17 May 2014

The birds and the butterflies

Week 16, 19 April 2014 - Sabah Al Ahmad Sea City

I'm spending a lot more time in the south at Sea City and around Khiran. This is primarily due to no access again to SAANR for reasons unknown to most (unless of course the real reasons are not being divulged) and restricted access to JPR. Access to JPR is now only during week-days and for only 3-days a week from 8 - 12; far from ideal timing for summer photography. These restrictions in a period when visiting birders are planning trips to Kuwait for spring migration. With these constraints, promoting Kuwait as a birding hotspot (which it is) is becoming a lot tougher.

Around the project, I came across a few Sykes's Wagtails, it seems most Yellow Wagtails have already moved on.

Sykes's Wagtail (Motacilla f. beema)
A new butterfly for me was this Caper White

Caper White (Belenois aurota)
Moving out of the project, I explored much of the desert and coastal area to the south of Khiran village.

There weren't many spring migrants to be found in the desert area, but I did get Blue-throated Agamid, a lizard I hadn't yet recorded in this area, but one which should be more common

Blue-throated Agamid (Acanthocerus atricollis or Agama blanfordi) 

The coastal area was the most productive with many species of shorebirds sheltering on the spur and keeping out of the wind.

A few late blooming Cistanche lutea parasitic plants were still in flower

Cistanche lutea
A few Little and Lesser Crested Terns were roosting amongst the waders but took flight long before I even got close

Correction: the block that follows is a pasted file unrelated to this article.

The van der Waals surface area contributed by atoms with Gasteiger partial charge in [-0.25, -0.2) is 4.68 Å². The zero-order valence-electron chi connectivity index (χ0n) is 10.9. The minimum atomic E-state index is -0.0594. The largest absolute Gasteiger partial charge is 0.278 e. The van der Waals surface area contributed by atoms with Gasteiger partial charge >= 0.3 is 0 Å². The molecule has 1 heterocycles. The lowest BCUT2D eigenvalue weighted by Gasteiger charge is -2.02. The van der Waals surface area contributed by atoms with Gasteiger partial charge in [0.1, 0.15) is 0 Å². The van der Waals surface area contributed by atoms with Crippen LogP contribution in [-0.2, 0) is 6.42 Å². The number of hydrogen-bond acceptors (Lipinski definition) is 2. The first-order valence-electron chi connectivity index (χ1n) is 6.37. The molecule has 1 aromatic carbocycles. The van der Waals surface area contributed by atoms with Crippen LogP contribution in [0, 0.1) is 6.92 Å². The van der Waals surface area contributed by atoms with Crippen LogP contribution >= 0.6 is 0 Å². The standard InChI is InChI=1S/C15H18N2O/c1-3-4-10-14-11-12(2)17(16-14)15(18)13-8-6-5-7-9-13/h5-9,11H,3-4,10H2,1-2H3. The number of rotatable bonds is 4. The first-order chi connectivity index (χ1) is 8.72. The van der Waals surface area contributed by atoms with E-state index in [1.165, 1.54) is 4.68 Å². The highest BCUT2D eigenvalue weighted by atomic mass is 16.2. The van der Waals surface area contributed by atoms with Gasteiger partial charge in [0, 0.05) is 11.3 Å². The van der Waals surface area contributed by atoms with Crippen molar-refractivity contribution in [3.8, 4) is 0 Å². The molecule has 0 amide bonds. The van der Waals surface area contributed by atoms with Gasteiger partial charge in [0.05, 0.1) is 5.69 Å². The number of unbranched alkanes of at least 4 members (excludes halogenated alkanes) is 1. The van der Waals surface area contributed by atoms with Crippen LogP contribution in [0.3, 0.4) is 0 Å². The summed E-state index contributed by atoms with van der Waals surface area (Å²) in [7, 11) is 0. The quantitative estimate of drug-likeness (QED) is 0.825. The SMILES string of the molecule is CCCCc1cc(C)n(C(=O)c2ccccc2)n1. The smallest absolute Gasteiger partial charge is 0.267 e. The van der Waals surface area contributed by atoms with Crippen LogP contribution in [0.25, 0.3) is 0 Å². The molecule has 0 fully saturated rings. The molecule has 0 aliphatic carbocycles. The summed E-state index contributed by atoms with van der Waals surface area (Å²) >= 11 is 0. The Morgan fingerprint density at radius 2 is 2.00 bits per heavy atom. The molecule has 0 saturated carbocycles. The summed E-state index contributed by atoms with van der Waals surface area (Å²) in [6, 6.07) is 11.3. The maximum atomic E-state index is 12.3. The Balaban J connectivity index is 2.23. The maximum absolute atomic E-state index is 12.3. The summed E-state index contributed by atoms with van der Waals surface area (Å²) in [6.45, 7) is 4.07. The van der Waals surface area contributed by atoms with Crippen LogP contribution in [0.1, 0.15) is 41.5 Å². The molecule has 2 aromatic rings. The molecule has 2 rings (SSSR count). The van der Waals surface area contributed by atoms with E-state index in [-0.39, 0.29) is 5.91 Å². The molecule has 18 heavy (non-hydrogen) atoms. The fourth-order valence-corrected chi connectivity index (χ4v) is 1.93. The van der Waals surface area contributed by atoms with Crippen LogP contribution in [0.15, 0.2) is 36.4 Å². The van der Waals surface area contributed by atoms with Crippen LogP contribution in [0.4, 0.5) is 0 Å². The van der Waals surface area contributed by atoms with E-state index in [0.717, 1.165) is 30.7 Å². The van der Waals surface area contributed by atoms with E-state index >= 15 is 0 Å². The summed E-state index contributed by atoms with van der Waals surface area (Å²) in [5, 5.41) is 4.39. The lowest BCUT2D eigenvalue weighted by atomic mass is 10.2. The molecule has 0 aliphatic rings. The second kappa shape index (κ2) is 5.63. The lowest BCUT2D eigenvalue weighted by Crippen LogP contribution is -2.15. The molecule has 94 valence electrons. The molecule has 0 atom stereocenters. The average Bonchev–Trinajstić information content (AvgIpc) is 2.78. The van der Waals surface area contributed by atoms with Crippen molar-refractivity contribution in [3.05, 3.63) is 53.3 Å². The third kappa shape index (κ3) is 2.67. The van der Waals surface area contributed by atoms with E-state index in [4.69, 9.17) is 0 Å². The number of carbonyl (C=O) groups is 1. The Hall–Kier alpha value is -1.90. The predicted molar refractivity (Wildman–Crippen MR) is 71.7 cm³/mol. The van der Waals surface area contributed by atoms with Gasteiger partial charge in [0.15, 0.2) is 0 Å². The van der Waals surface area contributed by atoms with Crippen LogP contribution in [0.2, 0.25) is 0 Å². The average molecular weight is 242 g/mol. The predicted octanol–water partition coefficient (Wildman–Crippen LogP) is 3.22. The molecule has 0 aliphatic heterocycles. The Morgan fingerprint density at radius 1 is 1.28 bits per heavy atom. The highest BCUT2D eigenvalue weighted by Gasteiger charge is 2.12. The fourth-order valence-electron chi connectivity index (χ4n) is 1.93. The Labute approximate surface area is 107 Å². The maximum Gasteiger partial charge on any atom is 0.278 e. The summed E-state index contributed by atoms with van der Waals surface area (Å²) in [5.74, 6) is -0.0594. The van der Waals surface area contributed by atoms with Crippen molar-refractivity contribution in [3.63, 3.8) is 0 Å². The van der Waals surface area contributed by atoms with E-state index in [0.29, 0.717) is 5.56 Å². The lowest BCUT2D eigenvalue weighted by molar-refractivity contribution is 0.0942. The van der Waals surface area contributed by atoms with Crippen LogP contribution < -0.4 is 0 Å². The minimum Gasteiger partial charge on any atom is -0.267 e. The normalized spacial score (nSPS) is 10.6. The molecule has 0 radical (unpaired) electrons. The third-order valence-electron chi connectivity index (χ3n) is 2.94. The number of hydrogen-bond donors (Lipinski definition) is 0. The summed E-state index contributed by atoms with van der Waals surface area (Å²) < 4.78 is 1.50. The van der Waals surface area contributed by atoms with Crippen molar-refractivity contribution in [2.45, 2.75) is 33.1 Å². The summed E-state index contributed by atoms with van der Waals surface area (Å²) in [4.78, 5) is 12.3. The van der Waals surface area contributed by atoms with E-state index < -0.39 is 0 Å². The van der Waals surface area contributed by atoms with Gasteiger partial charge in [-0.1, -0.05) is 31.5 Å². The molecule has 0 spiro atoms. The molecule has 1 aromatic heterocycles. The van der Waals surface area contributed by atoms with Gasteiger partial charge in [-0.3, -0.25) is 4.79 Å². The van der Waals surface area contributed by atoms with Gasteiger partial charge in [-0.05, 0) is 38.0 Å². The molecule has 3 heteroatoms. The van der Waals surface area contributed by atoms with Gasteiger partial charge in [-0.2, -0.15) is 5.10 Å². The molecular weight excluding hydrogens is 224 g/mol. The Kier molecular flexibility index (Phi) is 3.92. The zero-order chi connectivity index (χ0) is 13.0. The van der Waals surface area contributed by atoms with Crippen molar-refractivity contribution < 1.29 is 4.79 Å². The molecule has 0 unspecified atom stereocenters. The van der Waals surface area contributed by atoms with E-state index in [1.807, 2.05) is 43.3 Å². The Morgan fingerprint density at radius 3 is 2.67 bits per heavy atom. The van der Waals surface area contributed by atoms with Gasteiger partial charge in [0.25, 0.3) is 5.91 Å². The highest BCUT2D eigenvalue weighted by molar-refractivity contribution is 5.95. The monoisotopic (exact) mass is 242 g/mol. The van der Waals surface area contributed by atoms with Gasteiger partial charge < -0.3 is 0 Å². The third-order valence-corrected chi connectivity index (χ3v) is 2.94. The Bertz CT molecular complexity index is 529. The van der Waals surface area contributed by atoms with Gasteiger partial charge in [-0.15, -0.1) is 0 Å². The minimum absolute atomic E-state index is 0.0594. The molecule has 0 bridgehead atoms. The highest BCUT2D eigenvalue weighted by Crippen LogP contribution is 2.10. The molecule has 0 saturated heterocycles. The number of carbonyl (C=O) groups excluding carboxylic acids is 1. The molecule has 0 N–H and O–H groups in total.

Lesser Crested Tern (Sterna bengalensis)
I was able to get a few BIF of the larger waders like Bar-tailed Godwit

Bar-tailed Godwit (Limosa lapponica)
Eurasian Curlew

Eurasian Curlew (Numenius arquata)
And a Eurasian Oystercatcher, which was a new species for me this far south in Kuwait. They are certainly more abundant north of Kuwait City and around Sulaibikhat, Jahra Bay and Doha Spur

Eurasian Oystercatcher (Haematopus ostralegus)
Mid-sized waders were predominantly Grey Plovers

Grey Plover (Pluvialis squatarola)
And Lesser Sand Plovers were present in quite large numbers.

Lesser Sand Plover (Charadrius atrifrons)
In between the mixed waders a few Terek Sandpipers were also seen.

Mixed shorebirds; Grey and Lesser Sand Plover and Terek Sandpiper (Xenus cinereus)
On the coastal side, a few Ruddy Turnstone  and Sanderling were seen foraging together.

Ruddy Turnstone (Arenaria interpres) and Sanderling (Calidris alba)
And Willow Warblers were literally found gleaning on every bush on this small spur, fattening up for the last stretch of the journey north

Willow Warbler (Phylloscopus trochilus)

1 comment:

  1. Thank you so much for posting all of these blogs and pictures. I will be moving to Kuwait in August and I am an avid birder (currently living in Trinidad) and I am so happy to see that it is the birding spot that I was hoping it would be! Maybe we will run into each other!
    Keep up the writing and photography! Really enjoy it